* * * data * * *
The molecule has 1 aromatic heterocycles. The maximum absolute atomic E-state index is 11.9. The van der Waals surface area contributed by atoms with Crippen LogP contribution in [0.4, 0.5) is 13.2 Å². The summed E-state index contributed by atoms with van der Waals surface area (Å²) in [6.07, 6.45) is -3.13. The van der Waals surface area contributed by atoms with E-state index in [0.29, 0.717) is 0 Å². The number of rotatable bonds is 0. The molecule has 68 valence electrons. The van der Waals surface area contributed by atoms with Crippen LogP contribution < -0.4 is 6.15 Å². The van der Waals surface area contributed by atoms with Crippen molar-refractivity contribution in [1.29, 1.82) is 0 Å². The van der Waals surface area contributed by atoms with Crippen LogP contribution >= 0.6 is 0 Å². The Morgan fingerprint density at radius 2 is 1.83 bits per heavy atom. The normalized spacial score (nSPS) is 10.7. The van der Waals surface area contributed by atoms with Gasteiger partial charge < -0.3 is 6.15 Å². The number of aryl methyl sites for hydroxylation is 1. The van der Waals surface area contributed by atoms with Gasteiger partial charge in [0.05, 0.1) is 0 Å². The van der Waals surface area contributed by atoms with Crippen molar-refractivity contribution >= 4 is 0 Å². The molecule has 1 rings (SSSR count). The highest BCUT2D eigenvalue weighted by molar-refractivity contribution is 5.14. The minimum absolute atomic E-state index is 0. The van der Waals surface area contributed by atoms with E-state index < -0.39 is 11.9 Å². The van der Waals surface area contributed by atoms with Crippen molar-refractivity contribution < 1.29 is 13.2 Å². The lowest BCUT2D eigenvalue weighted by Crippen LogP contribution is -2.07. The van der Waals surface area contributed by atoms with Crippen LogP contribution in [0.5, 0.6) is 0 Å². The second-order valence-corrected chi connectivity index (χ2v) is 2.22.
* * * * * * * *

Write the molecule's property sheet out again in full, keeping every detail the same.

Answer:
The molecule has 1 aromatic heterocycles. The maximum absolute atomic E-state index is 11.9. The van der Waals surface area contributed by atoms with Crippen LogP contribution in [0.4, 0.5) is 13.2 Å². The summed E-state index contributed by atoms with van der Waals surface area (Å²) in [6.07, 6.45) is -3.13. The van der Waals surface area contributed by atoms with E-state index in [0.29, 0.717) is 0 Å². The number of rotatable bonds is 0. The molecule has 68 valence electrons. The van der Waals surface area contributed by atoms with Crippen LogP contribution < -0.4 is 6.15 Å². The van der Waals surface area contributed by atoms with Crippen molar-refractivity contribution in [1.29, 1.82) is 0 Å². The van der Waals surface area contributed by atoms with Crippen LogP contribution >= 0.6 is 0 Å². The Morgan fingerprint density at radius 2 is 1.83 bits per heavy atom. The normalized spacial score (nSPS) is 10.7. The van der Waals surface area contributed by atoms with Gasteiger partial charge < -0.3 is 6.15 Å². The number of aryl methyl sites for hydroxylation is 1. The van der Waals surface area contributed by atoms with Gasteiger partial charge in [0.05, 0.1) is 0 Å². The van der Waals surface area contributed by atoms with Crippen molar-refractivity contribution >= 4 is 0 Å². The molecule has 1 rings (SSSR count). The highest BCUT2D eigenvalue weighted by molar-refractivity contribution is 5.14. The minimum absolute atomic E-state index is 0. The van der Waals surface area contributed by atoms with E-state index < -0.39 is 11.9 Å². The van der Waals surface area contributed by atoms with Crippen molar-refractivity contribution < 1.29 is 13.2 Å². The lowest BCUT2D eigenvalue weighted by Crippen LogP contribution is -2.07. The van der Waals surface area contributed by atoms with Crippen LogP contribution in [0.5, 0.6) is 0 Å². The second-order valence-corrected chi connectivity index (χ2v) is 2.22.